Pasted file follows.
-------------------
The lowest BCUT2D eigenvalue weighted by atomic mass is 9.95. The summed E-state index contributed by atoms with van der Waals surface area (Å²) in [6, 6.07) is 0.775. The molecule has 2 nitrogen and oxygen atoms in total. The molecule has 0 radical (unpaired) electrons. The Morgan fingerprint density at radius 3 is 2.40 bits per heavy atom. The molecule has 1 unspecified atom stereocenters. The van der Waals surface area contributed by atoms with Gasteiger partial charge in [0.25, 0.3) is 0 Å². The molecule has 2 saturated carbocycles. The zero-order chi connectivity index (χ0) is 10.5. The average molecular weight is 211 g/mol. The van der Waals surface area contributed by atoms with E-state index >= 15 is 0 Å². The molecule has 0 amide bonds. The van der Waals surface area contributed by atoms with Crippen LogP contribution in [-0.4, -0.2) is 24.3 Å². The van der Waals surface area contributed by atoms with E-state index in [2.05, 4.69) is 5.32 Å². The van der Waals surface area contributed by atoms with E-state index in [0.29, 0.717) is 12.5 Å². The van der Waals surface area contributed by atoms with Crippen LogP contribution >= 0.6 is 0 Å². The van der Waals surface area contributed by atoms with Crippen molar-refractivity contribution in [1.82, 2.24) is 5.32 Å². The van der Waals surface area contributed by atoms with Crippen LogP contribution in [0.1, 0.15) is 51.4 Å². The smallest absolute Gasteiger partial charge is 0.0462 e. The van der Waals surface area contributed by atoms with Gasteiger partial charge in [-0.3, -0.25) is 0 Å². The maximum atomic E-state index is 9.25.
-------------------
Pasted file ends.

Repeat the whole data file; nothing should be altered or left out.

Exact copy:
The lowest BCUT2D eigenvalue weighted by atomic mass is 9.95. The summed E-state index contributed by atoms with van der Waals surface area (Å²) in [6, 6.07) is 0.775. The molecule has 2 nitrogen and oxygen atoms in total. The molecule has 0 radical (unpaired) electrons. The Morgan fingerprint density at radius 3 is 2.40 bits per heavy atom. The molecule has 1 unspecified atom stereocenters. The van der Waals surface area contributed by atoms with Gasteiger partial charge in [0.25, 0.3) is 0 Å². The molecule has 2 saturated carbocycles. The zero-order chi connectivity index (χ0) is 10.5. The average molecular weight is 211 g/mol. The van der Waals surface area contributed by atoms with E-state index >= 15 is 0 Å². The molecule has 0 amide bonds. The van der Waals surface area contributed by atoms with Crippen LogP contribution in [-0.4, -0.2) is 24.3 Å². The van der Waals surface area contributed by atoms with E-state index in [2.05, 4.69) is 5.32 Å². The van der Waals surface area contributed by atoms with E-state index in [0.29, 0.717) is 12.5 Å². The van der Waals surface area contributed by atoms with Crippen LogP contribution >= 0.6 is 0 Å². The van der Waals surface area contributed by atoms with Crippen molar-refractivity contribution in [1.82, 2.24) is 5.32 Å². The van der Waals surface area contributed by atoms with Crippen LogP contribution in [0.1, 0.15) is 51.4 Å². The smallest absolute Gasteiger partial charge is 0.0462 e. The van der Waals surface area contributed by atoms with Gasteiger partial charge in [-0.3, -0.25) is 0 Å². The maximum atomic E-state index is 9.25.